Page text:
Tuesday, 14 March 2017

The Commuters' Confession


Can you hear us?



We have erred and strayed in our ways
just as the 0738 strays from its timetable.

When people on cheap returns have tried to get through the barriers in rush hour,
when we've had a hard day,
we have wished we could push them over
and walk over their backs.

We have tweeted in the hardness of our hearts about those who talk noisily on phones.
Then taken calls ourselves.
It was important.

We have sat in the half-carriage next to first class
to get free WiFi.


We have put a third bike in the bike carriage
when the signs clearly say two only.
In fact, got five on one day
when it was busy and the inspector couldn't get down the train.

[Middle aged male cyclists]

We have worn inappropriate Lycra
knowing other people would have to gaze upon our unnecessarily accentuated and not improved bodies.


We have growled when people have been slow in sitting down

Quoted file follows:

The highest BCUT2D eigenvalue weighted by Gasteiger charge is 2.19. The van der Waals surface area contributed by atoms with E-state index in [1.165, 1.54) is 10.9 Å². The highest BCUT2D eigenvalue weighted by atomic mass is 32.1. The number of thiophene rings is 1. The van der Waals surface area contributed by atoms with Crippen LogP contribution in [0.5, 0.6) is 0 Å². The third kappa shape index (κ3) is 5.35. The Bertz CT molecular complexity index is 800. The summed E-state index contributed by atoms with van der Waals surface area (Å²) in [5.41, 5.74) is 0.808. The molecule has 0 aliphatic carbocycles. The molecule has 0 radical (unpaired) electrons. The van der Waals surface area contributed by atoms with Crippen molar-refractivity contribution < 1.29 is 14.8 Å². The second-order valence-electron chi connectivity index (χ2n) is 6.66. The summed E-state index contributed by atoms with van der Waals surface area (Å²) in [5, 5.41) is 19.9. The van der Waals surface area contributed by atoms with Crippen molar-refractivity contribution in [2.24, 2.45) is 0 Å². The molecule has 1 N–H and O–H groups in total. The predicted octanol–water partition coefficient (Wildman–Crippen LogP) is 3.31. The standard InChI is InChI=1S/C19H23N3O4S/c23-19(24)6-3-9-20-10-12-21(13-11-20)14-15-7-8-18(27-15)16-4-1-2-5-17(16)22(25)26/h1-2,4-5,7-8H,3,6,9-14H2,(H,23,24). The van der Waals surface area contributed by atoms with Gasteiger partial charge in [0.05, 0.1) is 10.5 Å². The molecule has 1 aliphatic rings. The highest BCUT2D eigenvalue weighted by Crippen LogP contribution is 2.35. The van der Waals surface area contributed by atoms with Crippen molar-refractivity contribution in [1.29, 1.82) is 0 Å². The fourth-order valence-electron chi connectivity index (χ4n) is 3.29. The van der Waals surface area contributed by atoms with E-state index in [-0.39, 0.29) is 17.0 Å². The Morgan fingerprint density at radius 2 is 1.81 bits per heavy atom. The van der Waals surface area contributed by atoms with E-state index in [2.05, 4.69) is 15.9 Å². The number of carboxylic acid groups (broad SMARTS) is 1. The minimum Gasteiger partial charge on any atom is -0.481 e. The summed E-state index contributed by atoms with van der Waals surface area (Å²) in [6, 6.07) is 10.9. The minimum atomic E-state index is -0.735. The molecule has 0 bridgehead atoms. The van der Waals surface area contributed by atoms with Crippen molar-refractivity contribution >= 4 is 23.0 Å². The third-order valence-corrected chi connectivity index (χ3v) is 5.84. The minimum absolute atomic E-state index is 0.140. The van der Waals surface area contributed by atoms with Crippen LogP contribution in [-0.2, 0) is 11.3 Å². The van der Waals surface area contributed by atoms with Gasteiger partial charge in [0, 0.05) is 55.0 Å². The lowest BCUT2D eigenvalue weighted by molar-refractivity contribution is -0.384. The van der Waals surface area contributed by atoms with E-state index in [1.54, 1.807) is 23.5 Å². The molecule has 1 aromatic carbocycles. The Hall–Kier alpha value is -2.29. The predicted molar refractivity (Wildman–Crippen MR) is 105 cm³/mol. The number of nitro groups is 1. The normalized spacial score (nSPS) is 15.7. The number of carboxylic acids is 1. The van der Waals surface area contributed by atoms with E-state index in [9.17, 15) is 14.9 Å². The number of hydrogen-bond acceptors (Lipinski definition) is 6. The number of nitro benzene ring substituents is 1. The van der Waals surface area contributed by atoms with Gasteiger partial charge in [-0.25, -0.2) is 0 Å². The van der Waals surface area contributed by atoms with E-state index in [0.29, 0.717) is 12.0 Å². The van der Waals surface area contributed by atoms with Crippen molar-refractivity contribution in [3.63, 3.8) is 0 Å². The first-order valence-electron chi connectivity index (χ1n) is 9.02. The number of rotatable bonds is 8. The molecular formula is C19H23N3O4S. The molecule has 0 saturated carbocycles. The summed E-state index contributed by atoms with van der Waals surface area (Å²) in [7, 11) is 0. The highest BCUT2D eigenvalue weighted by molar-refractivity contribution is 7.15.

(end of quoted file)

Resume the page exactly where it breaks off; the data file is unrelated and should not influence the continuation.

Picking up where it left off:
wondering why they appear to have packed their entire lives into their rucksacks
and why they need it all for a thirty minute train journey.

We have pretended to sleep when the ticket inspector comes through
not because we don't have tickets
but it's effort, innit?

We have put our  huge bags on the seats next to us
to ward off those who might sit next to us.

And we have shoved massive Luggages under the tables
then gnashed our teeth at those who ask us to move them.

And we have sat on the outside of an empty seat
in the hope they might just go away and sit on the parcel rack.
The big rack at the end of the carriage, obviously.
Not the overhead ones. That would be ridiculous.
Although maybe worth trying on a Thameslink.

We have complained inwardly in our hearts at those that crunch noisily.
Even as noisily as Moses breaking the tablets of the commandments.
And yet, after working late, we have eaten kebabs
Even such as whose fragrance reaches unto heaven.

But one thing we have not done.

One thing is anathema.

We have never stood right in front of the doors when getting on a train,
making it awkward for people to get off.
We'd never do that.
That is the behaviour of pagans, day-trippers and amateurs.
We thank God we are not like such as them.

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